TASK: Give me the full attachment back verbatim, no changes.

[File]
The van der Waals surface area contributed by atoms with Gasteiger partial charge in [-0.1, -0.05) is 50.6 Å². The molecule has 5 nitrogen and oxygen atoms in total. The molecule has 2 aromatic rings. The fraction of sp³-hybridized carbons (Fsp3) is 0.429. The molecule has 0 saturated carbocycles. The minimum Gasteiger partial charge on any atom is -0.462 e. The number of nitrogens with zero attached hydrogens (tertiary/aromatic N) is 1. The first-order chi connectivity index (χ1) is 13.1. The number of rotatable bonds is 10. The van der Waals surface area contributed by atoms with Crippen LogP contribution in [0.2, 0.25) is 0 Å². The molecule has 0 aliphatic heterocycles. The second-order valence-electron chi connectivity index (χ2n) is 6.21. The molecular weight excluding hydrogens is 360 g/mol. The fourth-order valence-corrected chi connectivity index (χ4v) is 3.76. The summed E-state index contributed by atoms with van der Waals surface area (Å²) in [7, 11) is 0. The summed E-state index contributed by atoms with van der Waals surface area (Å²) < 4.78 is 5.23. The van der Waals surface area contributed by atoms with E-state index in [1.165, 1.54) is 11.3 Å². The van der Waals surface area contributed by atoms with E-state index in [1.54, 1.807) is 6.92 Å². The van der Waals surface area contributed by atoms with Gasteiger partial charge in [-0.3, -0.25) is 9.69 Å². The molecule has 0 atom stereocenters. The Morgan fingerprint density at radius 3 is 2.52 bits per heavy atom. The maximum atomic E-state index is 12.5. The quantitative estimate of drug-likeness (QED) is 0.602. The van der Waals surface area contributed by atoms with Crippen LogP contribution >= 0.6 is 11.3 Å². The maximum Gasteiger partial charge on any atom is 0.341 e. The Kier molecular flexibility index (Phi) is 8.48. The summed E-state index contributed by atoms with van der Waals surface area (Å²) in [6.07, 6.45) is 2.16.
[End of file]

The van der Waals surface area contributed by atoms with Gasteiger partial charge in [-0.1, -0.05) is 50.6 Å². The molecule has 5 nitrogen and oxygen atoms in total. The molecule has 2 aromatic rings. The fraction of sp³-hybridized carbons (Fsp3) is 0.429. The molecule has 0 saturated carbocycles. The minimum Gasteiger partial charge on any atom is -0.462 e. The number of nitrogens with zero attached hydrogens (tertiary/aromatic N) is 1. The first-order chi connectivity index (χ1) is 13.1. The number of rotatable bonds is 10. The van der Waals surface area contributed by atoms with Crippen LogP contribution in [0.2, 0.25) is 0 Å². The molecule has 0 aliphatic heterocycles. The second-order valence-electron chi connectivity index (χ2n) is 6.21. The molecular weight excluding hydrogens is 360 g/mol. The fourth-order valence-corrected chi connectivity index (χ4v) is 3.76. The summed E-state index contributed by atoms with van der Waals surface area (Å²) in [7, 11) is 0. The summed E-state index contributed by atoms with van der Waals surface area (Å²) < 4.78 is 5.23. The van der Waals surface area contributed by atoms with E-state index in [1.165, 1.54) is 11.3 Å². The van der Waals surface area contributed by atoms with E-state index in [1.54, 1.807) is 6.92 Å². The van der Waals surface area contributed by atoms with Gasteiger partial charge in [-0.3, -0.25) is 9.69 Å². The molecule has 0 atom stereocenters. The Morgan fingerprint density at radius 3 is 2.52 bits per heavy atom. The maximum atomic E-state index is 12.5. The quantitative estimate of drug-likeness (QED) is 0.602. The van der Waals surface area contributed by atoms with Crippen LogP contribution >= 0.6 is 11.3 Å². The maximum Gasteiger partial charge on any atom is 0.341 e. The Kier molecular flexibility index (Phi) is 8.48. The summed E-state index contributed by atoms with van der Waals surface area (Å²) in [6.07, 6.45) is 2.16.